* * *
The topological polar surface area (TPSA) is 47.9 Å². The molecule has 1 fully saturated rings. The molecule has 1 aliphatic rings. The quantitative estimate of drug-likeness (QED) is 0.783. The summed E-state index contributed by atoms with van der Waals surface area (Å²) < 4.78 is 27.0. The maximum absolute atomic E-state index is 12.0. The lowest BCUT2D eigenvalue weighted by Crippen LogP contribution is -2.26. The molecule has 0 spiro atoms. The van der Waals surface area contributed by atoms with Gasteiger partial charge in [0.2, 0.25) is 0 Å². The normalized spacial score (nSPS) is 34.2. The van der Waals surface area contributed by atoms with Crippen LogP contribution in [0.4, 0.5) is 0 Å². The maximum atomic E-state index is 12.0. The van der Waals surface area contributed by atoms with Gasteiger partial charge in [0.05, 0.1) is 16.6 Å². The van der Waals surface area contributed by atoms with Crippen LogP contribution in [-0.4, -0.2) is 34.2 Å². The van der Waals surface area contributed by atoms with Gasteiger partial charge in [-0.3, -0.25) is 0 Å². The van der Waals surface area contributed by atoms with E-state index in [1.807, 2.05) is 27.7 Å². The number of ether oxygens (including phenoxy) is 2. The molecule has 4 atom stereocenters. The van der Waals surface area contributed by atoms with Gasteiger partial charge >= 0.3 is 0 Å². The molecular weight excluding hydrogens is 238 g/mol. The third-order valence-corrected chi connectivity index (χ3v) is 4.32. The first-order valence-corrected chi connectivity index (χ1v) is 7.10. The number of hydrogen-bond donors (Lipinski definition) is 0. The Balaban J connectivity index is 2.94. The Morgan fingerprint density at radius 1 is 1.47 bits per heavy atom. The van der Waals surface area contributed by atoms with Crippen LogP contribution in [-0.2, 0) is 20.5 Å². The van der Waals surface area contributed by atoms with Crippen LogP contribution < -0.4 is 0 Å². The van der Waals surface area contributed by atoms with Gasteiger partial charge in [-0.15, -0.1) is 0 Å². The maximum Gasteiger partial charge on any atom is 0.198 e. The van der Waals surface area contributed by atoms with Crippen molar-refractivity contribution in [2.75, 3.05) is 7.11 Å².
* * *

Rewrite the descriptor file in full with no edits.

The topological polar surface area (TPSA) is 47.9 Å². The molecule has 1 fully saturated rings. The molecule has 1 aliphatic rings. The quantitative estimate of drug-likeness (QED) is 0.783. The summed E-state index contributed by atoms with van der Waals surface area (Å²) < 4.78 is 27.0. The maximum absolute atomic E-state index is 12.0. The lowest BCUT2D eigenvalue weighted by Crippen LogP contribution is -2.26. The molecule has 0 spiro atoms. The van der Waals surface area contributed by atoms with Gasteiger partial charge in [0.2, 0.25) is 0 Å². The normalized spacial score (nSPS) is 34.2. The van der Waals surface area contributed by atoms with Crippen LogP contribution in [0.4, 0.5) is 0 Å². The maximum atomic E-state index is 12.0. The van der Waals surface area contributed by atoms with Gasteiger partial charge in [0.05, 0.1) is 16.6 Å². The van der Waals surface area contributed by atoms with Crippen LogP contribution in [-0.4, -0.2) is 34.2 Å². The van der Waals surface area contributed by atoms with Gasteiger partial charge in [-0.3, -0.25) is 0 Å². The van der Waals surface area contributed by atoms with E-state index in [1.807, 2.05) is 27.7 Å². The number of ether oxygens (including phenoxy) is 2. The molecule has 4 atom stereocenters. The van der Waals surface area contributed by atoms with Gasteiger partial charge >= 0.3 is 0 Å². The molecular weight excluding hydrogens is 238 g/mol. The third-order valence-corrected chi connectivity index (χ3v) is 4.32. The first-order valence-corrected chi connectivity index (χ1v) is 7.10. The number of hydrogen-bond donors (Lipinski definition) is 0. The Balaban J connectivity index is 2.94. The Morgan fingerprint density at radius 1 is 1.47 bits per heavy atom. The van der Waals surface area contributed by atoms with Crippen LogP contribution in [-0.2, 0) is 20.5 Å². The van der Waals surface area contributed by atoms with Crippen LogP contribution < -0.4 is 0 Å². The van der Waals surface area contributed by atoms with Gasteiger partial charge in [-0.15, -0.1) is 0 Å². The maximum Gasteiger partial charge on any atom is 0.198 e. The van der Waals surface area contributed by atoms with Crippen molar-refractivity contribution in [2.75, 3.05) is 7.11 Å².